Povidone-Iodine in Ophthalmic Surgery
Postoperative endophthalmitis is a greatly feared surgical complication for all ophthalmologists.
Historically, many different methods have been employed in an attempt to reduce this risk of postoperative endophthalmitis, including sterile surgical technique and postoperative use of topical antibiotics. Despite the wide-spread use of postoperative antibiotic drops in clinical practice, cleaning of the surgical site with povidone-iodine is the only technique scientifically proven to reduce the risk of endophthalmitis after intraocular surgeries.
Prior to povidone-iodine, a mild silver protein (Argyrol) was commonly used to sterilize the surgical field; however, its use was discontinued after a 1983 study showed that Argyrol had little bactericidal effect. A randomized control study performed at New York Eye and Ear Infirmary in 1991 confirmed that preoperative application of povidone-iodine, as compared to silver protein solution, decreased the rate of post-operative endophthalmitis after intraocular surgery.Based on the results of these studies, povidone-iodine quickly replaced other agents and became the most wide-spread agent in preparing the surgical field.
Long before the development of povidone-iodine in the 1950’s, many other iodophers were sold and marketed for their disinfectant properties. Iodine in its elemental form has intrinsic bactericidal properties; however, its insolubility in water and high toxicity limits its use. In 1830, “tincture of iodine” was developed as a solution of 5% elemental iodine and 10% potassium iodine to overcome some of these disadvantages. When povidone-iodone, a unique formulation of Polyvinylpyrrolidone (povidone) and elemental iodine, was introduced to the antiseptic market in the 1950’s, it was coined “tamed iodine” for its improved safety profile. By complexing povidone with iodine, the toxicity was significantly decreased and the solubility dramatically increased. Most importantly, this was all done without decreasing its germicidal activity.
Mechanism of action
Polyvinylpyrrolidone alone does not have any bactericidal properties, but its natural affinity to bacterial cell membranes indirectly increases iodine’s antimicrobial nature by delivering the active agent to its intended target. The free iodine in solution binds to saturated fatty acids in the cell membrane and substitutes for covalently bound hydrogen ions, leading to pore formation in the cell wall and inducing bacterial cell death. In-vitro studies demonstrate that the amount of free molecular iodine increases when povidone-iodine is diluted with solvent, and then subsequently decreases with further dilution. One hypothesis to why this bell-shaped phenomenon occurs is that polymeric aggregates entrap free iodine when little solvent is present, making them inaccessible to the bacterial cell wall. Upon initial dilution with solvent, these aggregates will dissolve and increase the availability of free iodine. The ideal concentration of povidone-iodine has yet to be determined for clinical practice; however, a study done in 2003 demonstrated the bactericidal effect of 5% povidone-iodine to be superior to 1% povidone-iodine in cataract surgery patients.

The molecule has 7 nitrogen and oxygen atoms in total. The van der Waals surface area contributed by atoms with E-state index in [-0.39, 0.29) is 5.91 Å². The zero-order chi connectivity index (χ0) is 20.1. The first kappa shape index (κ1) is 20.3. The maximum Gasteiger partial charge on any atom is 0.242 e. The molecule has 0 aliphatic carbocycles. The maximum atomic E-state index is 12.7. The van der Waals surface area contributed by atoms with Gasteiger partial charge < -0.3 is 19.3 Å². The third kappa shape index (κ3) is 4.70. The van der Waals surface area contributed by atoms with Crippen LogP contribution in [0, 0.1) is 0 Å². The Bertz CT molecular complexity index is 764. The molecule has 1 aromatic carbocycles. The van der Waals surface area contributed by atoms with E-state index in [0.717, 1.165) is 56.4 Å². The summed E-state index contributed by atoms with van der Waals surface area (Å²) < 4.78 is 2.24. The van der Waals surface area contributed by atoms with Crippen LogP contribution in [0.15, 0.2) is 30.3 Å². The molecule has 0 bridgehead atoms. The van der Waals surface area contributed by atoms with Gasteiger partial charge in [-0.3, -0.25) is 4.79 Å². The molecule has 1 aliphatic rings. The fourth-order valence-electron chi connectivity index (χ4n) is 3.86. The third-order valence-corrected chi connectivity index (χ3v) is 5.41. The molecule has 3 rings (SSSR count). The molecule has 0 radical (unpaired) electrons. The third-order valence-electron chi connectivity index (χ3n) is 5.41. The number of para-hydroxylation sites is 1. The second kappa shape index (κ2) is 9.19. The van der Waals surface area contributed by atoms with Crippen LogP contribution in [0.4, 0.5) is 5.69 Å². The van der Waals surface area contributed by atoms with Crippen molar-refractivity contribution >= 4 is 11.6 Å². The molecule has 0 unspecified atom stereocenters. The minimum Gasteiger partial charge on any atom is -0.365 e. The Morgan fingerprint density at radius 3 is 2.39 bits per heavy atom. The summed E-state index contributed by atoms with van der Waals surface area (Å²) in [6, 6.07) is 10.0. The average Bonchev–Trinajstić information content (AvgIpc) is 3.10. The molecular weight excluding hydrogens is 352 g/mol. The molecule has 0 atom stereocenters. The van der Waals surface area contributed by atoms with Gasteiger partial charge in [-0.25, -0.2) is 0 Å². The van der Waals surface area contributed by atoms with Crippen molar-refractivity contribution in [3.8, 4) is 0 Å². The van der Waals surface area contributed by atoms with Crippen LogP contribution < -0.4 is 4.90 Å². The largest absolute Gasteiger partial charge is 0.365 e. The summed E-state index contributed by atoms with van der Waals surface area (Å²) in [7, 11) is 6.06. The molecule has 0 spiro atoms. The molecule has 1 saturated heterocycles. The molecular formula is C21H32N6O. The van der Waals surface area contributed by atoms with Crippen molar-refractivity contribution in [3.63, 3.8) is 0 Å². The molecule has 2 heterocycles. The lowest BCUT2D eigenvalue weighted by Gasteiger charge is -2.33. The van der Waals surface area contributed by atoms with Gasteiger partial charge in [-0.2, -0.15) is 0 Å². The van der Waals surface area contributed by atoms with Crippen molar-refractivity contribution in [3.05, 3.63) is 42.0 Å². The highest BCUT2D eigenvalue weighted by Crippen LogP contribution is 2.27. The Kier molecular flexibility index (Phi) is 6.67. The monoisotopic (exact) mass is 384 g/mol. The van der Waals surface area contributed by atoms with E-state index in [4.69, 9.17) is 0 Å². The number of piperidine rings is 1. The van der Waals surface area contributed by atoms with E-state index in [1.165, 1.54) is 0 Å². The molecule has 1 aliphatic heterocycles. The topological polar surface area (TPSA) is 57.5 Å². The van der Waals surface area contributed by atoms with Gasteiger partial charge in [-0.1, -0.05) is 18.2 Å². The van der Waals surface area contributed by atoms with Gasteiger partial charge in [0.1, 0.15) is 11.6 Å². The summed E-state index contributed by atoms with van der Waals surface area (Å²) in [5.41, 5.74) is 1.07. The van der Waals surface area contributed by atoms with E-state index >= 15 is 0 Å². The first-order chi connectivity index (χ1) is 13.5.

- Low cost
- Rapid and broad-spectrum anti-microbial
- Low toxicity
- High water solubility
- Absence of microbial resistance
- Ease of application and storage
Povidone-iodine has been extensively studied, and its bactericidal activity has been demonstrated in numerous clinical studies. Specific in-vivo studies done on the ocular surface have shown a 96.7% kill rate within 60 seconds, confirming its utility in preoperative preparation for ophthalmologic surgeries. Additionally, there has been no reported microbial resistance to povidone-iodine, making it a revolutionary and critical component in reducing surgical site infections.
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